The fine folks at Help Scout asked that question. And co-founder Nick Francis seems to indicate that the answer is yes. I quite enjoy the Help Scout blog, specifically the writing of Gregory Ciotti. But this particular piece didn’t sit well.

It starts with a somewhat inflammatory opening statement. The one in big bold text:

To build a great product, you need design and you need engineering. Somewhere along the way, and especially as companies grow, another mysterious role enters the fray: the Product Manager.

Take the work that someone does and add a drop of condescension and you're suddenly ruffling some feathers. Knowing the Help Scout team, this was not likely the intended purpose. But it does read a bit smug.

Again, I appreciate this team (we use their product, which I like a lot). And I appreciate Nick's overall point. But it's not well made and includes some generalizing statements. If he had taken the approach of explaining "this is what works best for our team", one could appreciate the insight and move on.

But he instead took the approach of attacking a role in our community.

But the Product Manager role introduces a couple disadvantages. It takes ownership away from the people doing the work. Designers and engineers become cogs executing a plan when they should be empowered to solve customer pain. Product Managers also add significant overhead to every project, albeit unintentionally.

To the point of designers and engineers being treated as cogs, it sounds like Nick has experience with bad product managers.

But his main point is that having no product managers is good for several reasons. It keeps the primary creators closer to the customer, is a more efficient process, and distributes some key functions to multiple people instead of just one. As he states:

A magical thing happens when there’s no Product Manager. All of the project planning and ancillary tasks become “everyone’s job.” Designers and engineers have to work together to understand customer pain and come up with a delightful solution.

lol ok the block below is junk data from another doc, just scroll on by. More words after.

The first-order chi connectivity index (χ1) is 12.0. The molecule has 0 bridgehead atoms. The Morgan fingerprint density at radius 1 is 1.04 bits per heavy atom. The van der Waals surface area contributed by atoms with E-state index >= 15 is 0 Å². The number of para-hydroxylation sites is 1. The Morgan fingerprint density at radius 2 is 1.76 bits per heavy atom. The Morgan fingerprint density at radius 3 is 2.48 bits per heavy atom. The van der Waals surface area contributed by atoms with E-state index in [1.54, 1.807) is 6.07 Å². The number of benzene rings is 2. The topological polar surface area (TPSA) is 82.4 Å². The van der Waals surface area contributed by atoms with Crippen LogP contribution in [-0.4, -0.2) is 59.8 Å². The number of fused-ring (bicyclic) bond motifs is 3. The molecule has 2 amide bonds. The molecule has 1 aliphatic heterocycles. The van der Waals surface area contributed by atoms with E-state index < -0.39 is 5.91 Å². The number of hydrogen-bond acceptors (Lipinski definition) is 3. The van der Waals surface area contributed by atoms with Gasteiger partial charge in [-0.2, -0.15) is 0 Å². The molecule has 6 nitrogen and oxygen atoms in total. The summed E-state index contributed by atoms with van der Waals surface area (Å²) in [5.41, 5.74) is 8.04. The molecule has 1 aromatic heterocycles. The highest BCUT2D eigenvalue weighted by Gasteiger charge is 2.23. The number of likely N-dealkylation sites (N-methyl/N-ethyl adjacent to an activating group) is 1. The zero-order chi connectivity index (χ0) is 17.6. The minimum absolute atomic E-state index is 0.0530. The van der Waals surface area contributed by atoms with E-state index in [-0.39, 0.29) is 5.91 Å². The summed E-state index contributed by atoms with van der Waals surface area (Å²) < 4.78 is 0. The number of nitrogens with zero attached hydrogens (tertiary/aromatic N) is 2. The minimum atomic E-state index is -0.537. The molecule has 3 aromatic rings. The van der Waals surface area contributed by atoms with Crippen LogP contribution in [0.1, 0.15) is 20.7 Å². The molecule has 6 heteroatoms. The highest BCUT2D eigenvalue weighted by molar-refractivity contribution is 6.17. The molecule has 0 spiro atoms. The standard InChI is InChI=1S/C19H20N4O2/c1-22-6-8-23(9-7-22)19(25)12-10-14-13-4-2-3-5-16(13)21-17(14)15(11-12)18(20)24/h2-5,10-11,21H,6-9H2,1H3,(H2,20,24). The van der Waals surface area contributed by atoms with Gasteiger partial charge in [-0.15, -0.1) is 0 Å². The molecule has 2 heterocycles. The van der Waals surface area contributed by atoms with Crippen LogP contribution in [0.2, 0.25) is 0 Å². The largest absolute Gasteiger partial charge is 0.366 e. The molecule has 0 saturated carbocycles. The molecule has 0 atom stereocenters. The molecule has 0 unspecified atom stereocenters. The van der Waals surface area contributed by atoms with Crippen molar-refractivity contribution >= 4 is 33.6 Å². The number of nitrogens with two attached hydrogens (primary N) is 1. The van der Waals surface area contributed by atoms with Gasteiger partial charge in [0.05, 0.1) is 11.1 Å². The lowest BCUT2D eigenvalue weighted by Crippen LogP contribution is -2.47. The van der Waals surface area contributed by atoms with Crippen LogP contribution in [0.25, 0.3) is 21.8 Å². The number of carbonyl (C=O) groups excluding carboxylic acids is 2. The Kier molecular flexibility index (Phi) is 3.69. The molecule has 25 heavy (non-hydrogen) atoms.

These “chores” become empowering, rather than a burden, because they give people a sense of ownership and responsibility that didn’t previously exist.

There’s truth here. It can be beneficial for designers and engineers to do these tasks. And it’s good to have people with those skillsets close to the front lines hearing directly from customers. The only issue is that when they’re doing these tasks, they’re not doing their primary tasks. Instead of designing and developing, they’re product managing.

But Nick is making the case that this is more efficient.

As a company grows, product development gets slower, takes more people and requires more effort. We often misunderstand those challenges and insert Product Managers to babysit and make the process more efficient … I’d argue that this role exacerbates the problem instead of solving it.

His entire point of reduced efficiency and increased overhead seems misguided. If a PM adds bloat to the overall process that gets a team to successful implementation, how does taking the important functions s/he performs and having designers and engineers do them make the overall process faster?

It doesn’t.

Every hour a designer spends doing user research is one hour they're not designing. Whether that is low fidelity idea generation or high fidelity iterations of the final solution, the designer is researching instead. The same is true for the developer.

There are certain functions that are vital to successful products. Who performs those functions isn’t terribly important in and of itself. If a team prefers to have designers and developers do user research, write technical specifications, and manage the overall development process, that process can work.

But so too does having one person own the responsibility of those functions. Someone whose sole purpose is to gather all the necessary information, get it into the hands of the creators, and manage communication as smoothly as possible. And most important, someone who spends their time ensuring the goals of the business are aligned with the needs of the customer.

Suggesting that you can take all of that and just add it to the role of designers and engineers is a fallacy. I'd tend to believe this approach often results in a mediocre end solution as people are wearing too many hats to be truly proficient at their primary craft.

An experienced, proficient product manager is an expert on those functions because it's all s/he does, every day. Having an expert in this area frees up designers and developers to do what they do best, as well as empowers them with the right information and focus.

Last, I wonder how the customer success/support staff at Help Scout feel about this statement:

At Help Scout designers always have the final say because they are closest to the customer.


Update: Nick proves he's a class act. He's updated the post based on some feedback he's had with several folks, including yours truly with what you see above.